During her presentation, Brown told the board the county does not provide any funding to any of the municipalities for the operation of parks and recreation facilities. If it did contribute to the RLTCC, she added, the money would have to come out of the county’s General Fund, which “is the most constrained revenue source,” as county staff has had to continue to use money from its “rainy day” reserve to balance budgets over the past several years as a consequence of the Great Recession. (See the related story in this issue.)
County commissioner frustrations
After Brown completed her comments, Mason cited her concern that if the board chose to “do what the city is asking, it would set a really dangerous precedent. Like Carolyn said, it has General Fund implications.”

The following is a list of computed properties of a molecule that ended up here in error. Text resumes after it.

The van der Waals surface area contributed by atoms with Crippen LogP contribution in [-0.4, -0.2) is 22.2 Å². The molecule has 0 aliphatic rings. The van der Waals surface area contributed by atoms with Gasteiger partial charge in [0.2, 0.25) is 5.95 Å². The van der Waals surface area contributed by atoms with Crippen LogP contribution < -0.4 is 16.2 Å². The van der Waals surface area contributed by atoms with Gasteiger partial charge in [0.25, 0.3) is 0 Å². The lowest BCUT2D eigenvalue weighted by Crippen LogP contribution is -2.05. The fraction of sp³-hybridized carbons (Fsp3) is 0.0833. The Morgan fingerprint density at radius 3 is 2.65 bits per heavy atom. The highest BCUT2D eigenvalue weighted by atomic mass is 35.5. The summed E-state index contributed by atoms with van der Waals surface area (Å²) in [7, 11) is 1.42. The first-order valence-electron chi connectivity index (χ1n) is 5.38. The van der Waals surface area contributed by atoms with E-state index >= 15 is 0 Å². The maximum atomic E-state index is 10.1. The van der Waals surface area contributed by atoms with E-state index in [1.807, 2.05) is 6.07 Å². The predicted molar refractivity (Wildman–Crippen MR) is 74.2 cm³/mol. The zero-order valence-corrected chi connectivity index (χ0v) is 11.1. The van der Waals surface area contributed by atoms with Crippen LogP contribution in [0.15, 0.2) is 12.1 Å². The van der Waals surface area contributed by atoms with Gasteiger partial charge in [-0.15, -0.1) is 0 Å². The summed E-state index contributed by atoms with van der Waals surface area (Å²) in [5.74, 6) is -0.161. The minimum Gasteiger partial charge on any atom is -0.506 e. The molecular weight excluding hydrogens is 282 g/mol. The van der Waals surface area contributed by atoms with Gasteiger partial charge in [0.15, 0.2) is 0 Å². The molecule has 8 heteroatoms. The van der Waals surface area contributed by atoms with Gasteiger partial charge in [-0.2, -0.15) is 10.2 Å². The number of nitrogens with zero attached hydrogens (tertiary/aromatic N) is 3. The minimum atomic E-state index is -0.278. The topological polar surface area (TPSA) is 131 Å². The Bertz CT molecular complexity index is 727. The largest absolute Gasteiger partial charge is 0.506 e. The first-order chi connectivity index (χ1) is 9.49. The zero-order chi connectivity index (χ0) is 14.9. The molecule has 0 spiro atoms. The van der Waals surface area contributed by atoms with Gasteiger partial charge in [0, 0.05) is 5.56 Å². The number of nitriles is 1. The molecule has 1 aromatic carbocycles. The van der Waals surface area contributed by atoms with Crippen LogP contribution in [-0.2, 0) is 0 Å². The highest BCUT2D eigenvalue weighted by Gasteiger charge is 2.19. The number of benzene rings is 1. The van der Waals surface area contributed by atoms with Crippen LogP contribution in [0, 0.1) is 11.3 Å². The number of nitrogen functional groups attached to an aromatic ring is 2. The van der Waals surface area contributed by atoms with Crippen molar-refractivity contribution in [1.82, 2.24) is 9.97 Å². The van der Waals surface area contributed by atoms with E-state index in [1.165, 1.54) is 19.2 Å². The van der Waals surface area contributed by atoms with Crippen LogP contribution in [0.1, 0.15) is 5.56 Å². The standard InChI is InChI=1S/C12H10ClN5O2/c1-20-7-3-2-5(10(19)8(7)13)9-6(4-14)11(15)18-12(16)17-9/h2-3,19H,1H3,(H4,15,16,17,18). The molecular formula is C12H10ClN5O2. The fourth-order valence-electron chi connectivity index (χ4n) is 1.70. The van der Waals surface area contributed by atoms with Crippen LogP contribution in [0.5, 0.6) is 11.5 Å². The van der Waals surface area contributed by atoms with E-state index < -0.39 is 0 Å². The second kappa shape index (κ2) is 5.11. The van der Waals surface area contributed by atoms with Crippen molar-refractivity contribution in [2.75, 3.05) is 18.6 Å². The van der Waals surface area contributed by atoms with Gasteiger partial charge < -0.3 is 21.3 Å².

Commissioner Christine Robinson explained that she was relatively new on the county board when the June 2011 interlocal agreement was signed. It was a reaction, she pointed out, to “how badly we were getting burned with new [municipal] facilities.” Cities were constructing new parks infrastructure, she added, and expecting the county to maintain them without a concern about the impact ongoing operations would have on the county’s budget.
The decision to provide the specific funding to the RLTCC, she continued, was a result of the city finding itself “without a partner in the [Sarasota YMCA amid] terrible financial times,” with the county’s unemployment rate at 11 percent. The county’s budget was in better shape than the city’s, Robinson added.